New Alliances of Hate?

Lasse Wilhelmson speaks to Stockholm rally

On September 20, 2009, in Stockholm, on Al Quds Day, a new political constellation went public in Sweden. Muhamed Omar, who came out as a radical Islamist during the last war on the Gaza Strip, had created a new alliance whose declared intention was to fight Zionism.

Present was Lasse Wilhelmson, whose background is on the left, and Ahmed Rahmi, the notorious anti-Semite behind Radio Islam. This anti-Zionist alliance was not only against Israel, but also sought to counter Jewish influence in Sweden.

“In the near future, we will probably build a party, not an Islamist party, but an anti-Zionist party,” Omar said to Swedish broadcasting. “We will not focus on Muslim issues but only on Zionism, so that we can have the broadest possible appeal.” Omar was not afraid of attracting Swedish Nazis; “Everyone who shares our slogans are welcome,” he said.

In trying to break down the barriers between Left and Right, Muhamed Omar is inspired by the exploits of the notorious French comedian Dieudonné. Dieudonné, whose background is in the antiracist left, has now become something of an icon for a new type of anti-Semitism. His anti-Zionism blames most ills of this world on Israeli aggression and Jewish influence, indeed to Zionism as a belief system. His Liste Antisioniste has to some extent succeeded in bridging the gulf – or blurring the distinction – between Left and Right. Dieudonné’s followers include a motley crew of holocaust-deniers, right-wing extremists, Islamists, and disgruntled Marxists.

It may be fair to argue that not all forms of anti-Zionism are anti-Semitic, but as a rule, critics of Zionism use the familiar anti-Semitic techniques of double standards, delegitimization, and demonization. Being an anti-statist and an internationalist, I am certainly not comfortable supporting any nation-state. But I find it troubling – utterly despicable, to be honest – to call for the destruction of only the Jewish state, and to identify only Zionism as racist and exclusionary. Singling out only one form of nationalism or national identity is not anti-nationalism; it is prejudice and hate.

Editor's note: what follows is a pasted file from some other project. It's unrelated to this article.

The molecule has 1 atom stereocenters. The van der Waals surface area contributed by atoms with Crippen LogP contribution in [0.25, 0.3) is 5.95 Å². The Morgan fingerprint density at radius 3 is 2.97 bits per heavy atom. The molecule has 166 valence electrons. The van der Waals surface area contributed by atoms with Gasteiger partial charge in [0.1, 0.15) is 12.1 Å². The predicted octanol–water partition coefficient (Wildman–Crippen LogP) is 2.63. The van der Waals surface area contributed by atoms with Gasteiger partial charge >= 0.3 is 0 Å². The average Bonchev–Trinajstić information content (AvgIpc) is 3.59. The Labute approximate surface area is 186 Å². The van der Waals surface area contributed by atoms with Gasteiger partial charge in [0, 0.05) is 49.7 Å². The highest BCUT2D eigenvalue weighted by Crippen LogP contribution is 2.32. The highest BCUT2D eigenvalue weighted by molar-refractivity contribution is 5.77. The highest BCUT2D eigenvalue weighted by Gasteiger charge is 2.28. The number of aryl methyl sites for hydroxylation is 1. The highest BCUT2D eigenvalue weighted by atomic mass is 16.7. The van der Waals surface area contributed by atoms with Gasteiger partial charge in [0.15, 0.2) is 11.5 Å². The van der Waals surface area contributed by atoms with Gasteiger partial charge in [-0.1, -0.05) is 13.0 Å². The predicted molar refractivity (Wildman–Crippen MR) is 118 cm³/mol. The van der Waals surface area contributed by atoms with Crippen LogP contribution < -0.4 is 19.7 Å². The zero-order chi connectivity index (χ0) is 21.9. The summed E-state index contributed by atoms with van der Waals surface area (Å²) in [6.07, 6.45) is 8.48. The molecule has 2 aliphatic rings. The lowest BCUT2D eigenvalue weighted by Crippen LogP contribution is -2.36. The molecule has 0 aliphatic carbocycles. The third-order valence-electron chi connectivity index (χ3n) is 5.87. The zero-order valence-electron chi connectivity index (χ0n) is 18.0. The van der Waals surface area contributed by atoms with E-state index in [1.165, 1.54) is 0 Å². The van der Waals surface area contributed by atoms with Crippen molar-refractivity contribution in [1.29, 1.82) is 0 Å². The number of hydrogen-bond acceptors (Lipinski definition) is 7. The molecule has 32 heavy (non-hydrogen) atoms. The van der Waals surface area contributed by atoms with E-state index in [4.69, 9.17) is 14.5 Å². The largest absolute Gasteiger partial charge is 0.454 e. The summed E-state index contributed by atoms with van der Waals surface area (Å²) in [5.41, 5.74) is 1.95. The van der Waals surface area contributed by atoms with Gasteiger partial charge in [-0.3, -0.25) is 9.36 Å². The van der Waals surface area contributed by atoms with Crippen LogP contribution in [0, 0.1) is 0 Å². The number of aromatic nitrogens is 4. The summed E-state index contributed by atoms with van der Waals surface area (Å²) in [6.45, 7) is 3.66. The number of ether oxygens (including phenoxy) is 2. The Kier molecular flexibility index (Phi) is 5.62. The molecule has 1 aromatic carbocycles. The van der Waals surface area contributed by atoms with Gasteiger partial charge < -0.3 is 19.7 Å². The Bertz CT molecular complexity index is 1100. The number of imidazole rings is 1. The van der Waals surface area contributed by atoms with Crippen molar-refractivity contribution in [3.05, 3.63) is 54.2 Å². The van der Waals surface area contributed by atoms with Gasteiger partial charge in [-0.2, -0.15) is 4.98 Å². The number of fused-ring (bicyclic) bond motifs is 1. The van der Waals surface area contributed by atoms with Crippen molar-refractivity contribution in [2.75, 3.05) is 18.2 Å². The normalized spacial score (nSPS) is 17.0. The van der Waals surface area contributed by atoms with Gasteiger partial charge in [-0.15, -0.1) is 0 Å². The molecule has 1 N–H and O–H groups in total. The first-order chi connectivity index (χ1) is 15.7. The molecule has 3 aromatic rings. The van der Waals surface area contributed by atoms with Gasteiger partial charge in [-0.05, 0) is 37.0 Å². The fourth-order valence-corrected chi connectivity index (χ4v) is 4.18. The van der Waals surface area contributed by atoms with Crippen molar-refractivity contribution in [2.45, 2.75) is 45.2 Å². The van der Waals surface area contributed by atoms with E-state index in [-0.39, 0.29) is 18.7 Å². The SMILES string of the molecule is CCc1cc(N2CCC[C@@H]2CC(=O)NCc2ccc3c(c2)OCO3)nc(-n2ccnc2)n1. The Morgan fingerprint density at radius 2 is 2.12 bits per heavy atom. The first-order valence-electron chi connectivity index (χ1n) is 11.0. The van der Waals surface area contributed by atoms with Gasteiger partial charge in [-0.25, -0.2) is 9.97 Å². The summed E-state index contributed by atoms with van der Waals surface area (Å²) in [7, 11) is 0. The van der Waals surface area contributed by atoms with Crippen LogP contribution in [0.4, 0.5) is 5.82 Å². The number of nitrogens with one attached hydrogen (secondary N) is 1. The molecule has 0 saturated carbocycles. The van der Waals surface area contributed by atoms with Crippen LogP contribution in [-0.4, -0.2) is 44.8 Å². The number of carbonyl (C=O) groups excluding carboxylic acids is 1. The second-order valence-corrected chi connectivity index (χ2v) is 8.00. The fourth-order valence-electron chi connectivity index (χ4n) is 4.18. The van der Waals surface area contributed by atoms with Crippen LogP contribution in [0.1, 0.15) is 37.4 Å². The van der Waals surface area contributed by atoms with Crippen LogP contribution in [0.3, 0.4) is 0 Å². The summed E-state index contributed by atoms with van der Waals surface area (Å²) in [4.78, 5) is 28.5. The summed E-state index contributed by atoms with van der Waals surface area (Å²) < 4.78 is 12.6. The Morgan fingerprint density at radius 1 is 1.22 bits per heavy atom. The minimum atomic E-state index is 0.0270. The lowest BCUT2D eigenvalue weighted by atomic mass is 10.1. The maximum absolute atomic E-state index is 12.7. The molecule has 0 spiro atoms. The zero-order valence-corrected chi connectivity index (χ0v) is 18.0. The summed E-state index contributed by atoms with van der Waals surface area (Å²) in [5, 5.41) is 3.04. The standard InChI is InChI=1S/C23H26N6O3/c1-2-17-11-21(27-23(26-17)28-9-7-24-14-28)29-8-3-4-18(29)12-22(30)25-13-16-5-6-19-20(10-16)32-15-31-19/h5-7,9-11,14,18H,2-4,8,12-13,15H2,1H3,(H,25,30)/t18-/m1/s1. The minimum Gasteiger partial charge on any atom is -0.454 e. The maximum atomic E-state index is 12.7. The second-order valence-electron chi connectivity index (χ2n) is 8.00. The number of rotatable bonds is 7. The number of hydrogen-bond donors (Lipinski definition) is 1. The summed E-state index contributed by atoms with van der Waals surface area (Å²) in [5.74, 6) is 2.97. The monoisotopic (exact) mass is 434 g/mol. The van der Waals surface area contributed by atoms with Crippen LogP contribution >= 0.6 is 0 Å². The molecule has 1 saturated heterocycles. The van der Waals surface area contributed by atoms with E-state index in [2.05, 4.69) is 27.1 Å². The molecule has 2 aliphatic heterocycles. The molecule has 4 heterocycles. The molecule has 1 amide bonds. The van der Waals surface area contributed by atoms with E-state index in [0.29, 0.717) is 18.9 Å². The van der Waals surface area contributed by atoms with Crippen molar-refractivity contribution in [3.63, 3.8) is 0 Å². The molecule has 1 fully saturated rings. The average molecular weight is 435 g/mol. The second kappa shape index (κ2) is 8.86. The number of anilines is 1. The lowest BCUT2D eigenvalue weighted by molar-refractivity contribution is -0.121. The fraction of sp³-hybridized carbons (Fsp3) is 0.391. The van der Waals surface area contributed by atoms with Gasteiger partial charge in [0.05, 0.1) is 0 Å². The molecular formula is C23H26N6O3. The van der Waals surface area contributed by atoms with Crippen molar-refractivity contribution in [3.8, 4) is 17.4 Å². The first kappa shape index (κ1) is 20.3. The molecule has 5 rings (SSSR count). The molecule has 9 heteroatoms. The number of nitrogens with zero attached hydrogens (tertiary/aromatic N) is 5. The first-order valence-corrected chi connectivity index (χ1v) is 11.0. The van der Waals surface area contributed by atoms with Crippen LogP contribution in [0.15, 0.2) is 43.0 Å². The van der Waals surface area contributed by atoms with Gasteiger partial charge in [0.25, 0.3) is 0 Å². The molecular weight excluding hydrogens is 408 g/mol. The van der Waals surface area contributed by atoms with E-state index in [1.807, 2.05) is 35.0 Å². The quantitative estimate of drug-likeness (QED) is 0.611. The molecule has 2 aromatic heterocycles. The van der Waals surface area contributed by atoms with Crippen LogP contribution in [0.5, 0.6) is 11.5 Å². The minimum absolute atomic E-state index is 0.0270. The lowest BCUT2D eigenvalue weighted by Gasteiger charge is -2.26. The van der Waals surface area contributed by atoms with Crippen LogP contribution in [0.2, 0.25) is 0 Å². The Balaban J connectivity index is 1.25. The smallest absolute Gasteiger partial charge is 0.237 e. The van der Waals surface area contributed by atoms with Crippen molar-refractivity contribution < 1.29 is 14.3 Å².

Dieudonné and his ilk are exponents for a new variety of “antiracist” anti-Semitism. If they hate the Jews, it is because Jews or Zionists today, allegedly, are the new Nazis, promoting racism and apartheid (even genocide and a new Holocaust!). Such views and this line of reasoning have gained a foothold far into the radical left. Interestingly, this Liste Antisioniste provided links between Islamists and LePen’s Front National. Dieudonné explains why he mingles with LePen: “He is the true Right, I am the true Left, the New Empire does not like either one of us.”

In the last European elections Dieudonné’s Liste Antisioniste gained some 1.3 percent of the votes in the Paris region. This, according to Maria Poumier, was a clear victory for them: “We had a very good result. This means that there are 37,000 convinced anti-Zionists in Paris! They share our values and ideas.”

Am I afraid that these new alliances immediately will attract the contemporary Left into the arms of the Right? No. My real worry is that what is usually called the Left today has no intellectual “lines of defense” against such alliances and their demands. Ever since the impact of the Six Days’ War coincided with Cold War Bloc politics and the anti-imperialism of the New Left, discussions of Israel and Zionism have gradually washed away the boundaries between legitimate criticisms, real political conflicts, and irrational national hatred. The United States and Israel have come to be seen as the prime symbols of capitalism and the West; all opposition against this “New Empire” is deemed legitimate. Contemporary leftists, it seems to me, have lost their ethical standards. As they fall ever further into disarray and discredit, new movements will reap what socialists and anarchists for decades have sown with their upgraded “anti-imperialism of fools.”

Recently, in demonstrations against Israel, we have increasingly seen crude hate messages dominate the streets. Anti-Zionism and calls for the “death of Israel” have become the magical, unifying rallying cries of both the Left and Right. Calls for a “global intifada” unites seemingly progressive anarchists and socialists with reactionaries and outright fascists. We are witnessing a resuscitated hatred that should have been buried in 1945: These ominous demonstrations against Zionism have been massive and increasingly violent.

Anti-Semitism and racism—indeed all forms of hate politics—must be fought vigorously, including present-day anti-Zionism. A humanist Left must stand up to bar the influence of such ideas and movements, and take this fight to the streets if need be.


Editorial Comment

Published in Communalism #1 (December 2009).